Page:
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40. A TERRIBLE VISION (continued)
"Monseigneur is correctly informed," said d'Artagnan.
"Since that time many things have happened to you. You were walking one day behind the Chartreux, when it would have been better if you had been elsewhere. Then you took with your friends a journey to the waters of Forges; they stopped on the road, but you continued yours. That is all very simple: you had business in England."
"Monseigneur," said d'Artagnan, quite confused, "I went--"
"Hunting at Windsor, or elsewhere--that concerns nobody. I know, because it is my office to know everything. On your return you were received by an august personage, and I perceive with pleasure that you preserve the souvenir she gave you."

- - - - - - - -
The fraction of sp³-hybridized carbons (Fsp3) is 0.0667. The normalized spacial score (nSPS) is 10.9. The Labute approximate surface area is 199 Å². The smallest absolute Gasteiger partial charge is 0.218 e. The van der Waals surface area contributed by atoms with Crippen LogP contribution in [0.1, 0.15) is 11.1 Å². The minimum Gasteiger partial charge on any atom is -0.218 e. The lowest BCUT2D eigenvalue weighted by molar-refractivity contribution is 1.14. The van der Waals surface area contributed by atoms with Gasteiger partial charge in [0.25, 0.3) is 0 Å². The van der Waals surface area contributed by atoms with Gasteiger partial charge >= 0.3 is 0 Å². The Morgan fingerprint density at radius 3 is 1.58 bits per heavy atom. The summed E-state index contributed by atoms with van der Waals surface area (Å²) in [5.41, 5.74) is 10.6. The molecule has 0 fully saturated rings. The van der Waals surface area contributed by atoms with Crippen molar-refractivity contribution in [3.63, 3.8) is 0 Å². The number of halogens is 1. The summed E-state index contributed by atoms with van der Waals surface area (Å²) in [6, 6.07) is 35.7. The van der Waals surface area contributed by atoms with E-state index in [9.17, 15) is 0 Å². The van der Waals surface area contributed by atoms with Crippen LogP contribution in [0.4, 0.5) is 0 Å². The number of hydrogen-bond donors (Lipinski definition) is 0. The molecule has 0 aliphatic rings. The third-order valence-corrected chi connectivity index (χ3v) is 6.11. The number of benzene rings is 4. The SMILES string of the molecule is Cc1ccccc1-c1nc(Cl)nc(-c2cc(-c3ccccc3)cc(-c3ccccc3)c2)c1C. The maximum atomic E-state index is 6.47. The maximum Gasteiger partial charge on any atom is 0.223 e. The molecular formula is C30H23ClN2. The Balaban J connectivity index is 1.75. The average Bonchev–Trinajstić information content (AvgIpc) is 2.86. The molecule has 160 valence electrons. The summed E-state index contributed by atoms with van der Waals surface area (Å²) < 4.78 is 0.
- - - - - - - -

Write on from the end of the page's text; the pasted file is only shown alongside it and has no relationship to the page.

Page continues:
D'Artagnan placed his hand upon the queen's diamond, which he wore, and quickly turned the stone inward; but it was too late.
"The day after that, you received a visit from Cavois," resumed the cardinal. "He went to desire you to come to the palace. You have not returned that visit, and you were wrong."
"Monseigneur, I feared I had incurred disgrace with your Eminence."
"How could that be, monsieur? Could you incur my displeasure by having followed the orders of your superiors with more intelligence and courage than another would have done? It is the people who do not obey that I punish, and not those who, like you, obey--but too well. As a proof, remember the date of the day on which I had you bidden to come to me, and seek in your memory for what happened to you that very night."
That was the very evening when the abduction of Mme. Bonacieux took place. D'Artagnan trembled; and he likewise recollected that during the past half hour the poor woman had passed close to him, without doubt carried away by the same power that had caused her disappearance.
"In short," continued the cardinal, "as I have heard nothing of you for some time past, I wished to know what you were doing. Besides, you owe me some thanks. You must yourself have remarked how much you have been considered in all the circumstances."
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